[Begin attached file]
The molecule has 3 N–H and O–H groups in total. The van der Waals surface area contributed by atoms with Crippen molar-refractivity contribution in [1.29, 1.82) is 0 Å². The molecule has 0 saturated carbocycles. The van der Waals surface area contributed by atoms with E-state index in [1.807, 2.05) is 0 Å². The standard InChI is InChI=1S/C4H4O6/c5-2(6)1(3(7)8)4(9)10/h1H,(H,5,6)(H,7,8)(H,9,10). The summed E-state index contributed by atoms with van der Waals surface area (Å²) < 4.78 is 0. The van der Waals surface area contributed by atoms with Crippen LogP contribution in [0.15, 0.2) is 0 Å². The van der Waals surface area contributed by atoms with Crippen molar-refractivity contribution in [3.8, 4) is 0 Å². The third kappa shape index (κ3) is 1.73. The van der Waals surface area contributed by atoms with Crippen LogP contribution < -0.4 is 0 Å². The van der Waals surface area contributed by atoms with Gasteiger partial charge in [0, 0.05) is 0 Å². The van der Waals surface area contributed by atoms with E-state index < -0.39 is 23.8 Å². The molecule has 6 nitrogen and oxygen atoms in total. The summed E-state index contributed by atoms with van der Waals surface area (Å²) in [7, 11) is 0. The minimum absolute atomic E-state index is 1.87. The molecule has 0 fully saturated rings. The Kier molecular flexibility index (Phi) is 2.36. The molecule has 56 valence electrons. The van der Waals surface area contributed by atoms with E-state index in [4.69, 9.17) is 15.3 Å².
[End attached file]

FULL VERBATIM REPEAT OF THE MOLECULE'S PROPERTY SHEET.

The molecule has 3 N–H and O–H groups in total. The van der Waals surface area contributed by atoms with Crippen molar-refractivity contribution in [1.29, 1.82) is 0 Å². The molecule has 0 saturated carbocycles. The van der Waals surface area contributed by atoms with E-state index in [1.807, 2.05) is 0 Å². The standard InChI is InChI=1S/C4H4O6/c5-2(6)1(3(7)8)4(9)10/h1H,(H,5,6)(H,7,8)(H,9,10). The summed E-state index contributed by atoms with van der Waals surface area (Å²) < 4.78 is 0. The van der Waals surface area contributed by atoms with Crippen LogP contribution in [0.15, 0.2) is 0 Å². The van der Waals surface area contributed by atoms with Crippen molar-refractivity contribution in [3.8, 4) is 0 Å². The third kappa shape index (κ3) is 1.73. The van der Waals surface area contributed by atoms with Crippen LogP contribution < -0.4 is 0 Å². The van der Waals surface area contributed by atoms with Gasteiger partial charge in [0, 0.05) is 0 Å². The van der Waals surface area contributed by atoms with E-state index < -0.39 is 23.8 Å². The molecule has 6 nitrogen and oxygen atoms in total. The summed E-state index contributed by atoms with van der Waals surface area (Å²) in [7, 11) is 0. The minimum absolute atomic E-state index is 1.87. The molecule has 0 fully saturated rings. The Kier molecular flexibility index (Phi) is 2.36. The molecule has 56 valence electrons. The van der Waals surface area contributed by atoms with E-state index in [4.69, 9.17) is 15.3 Å².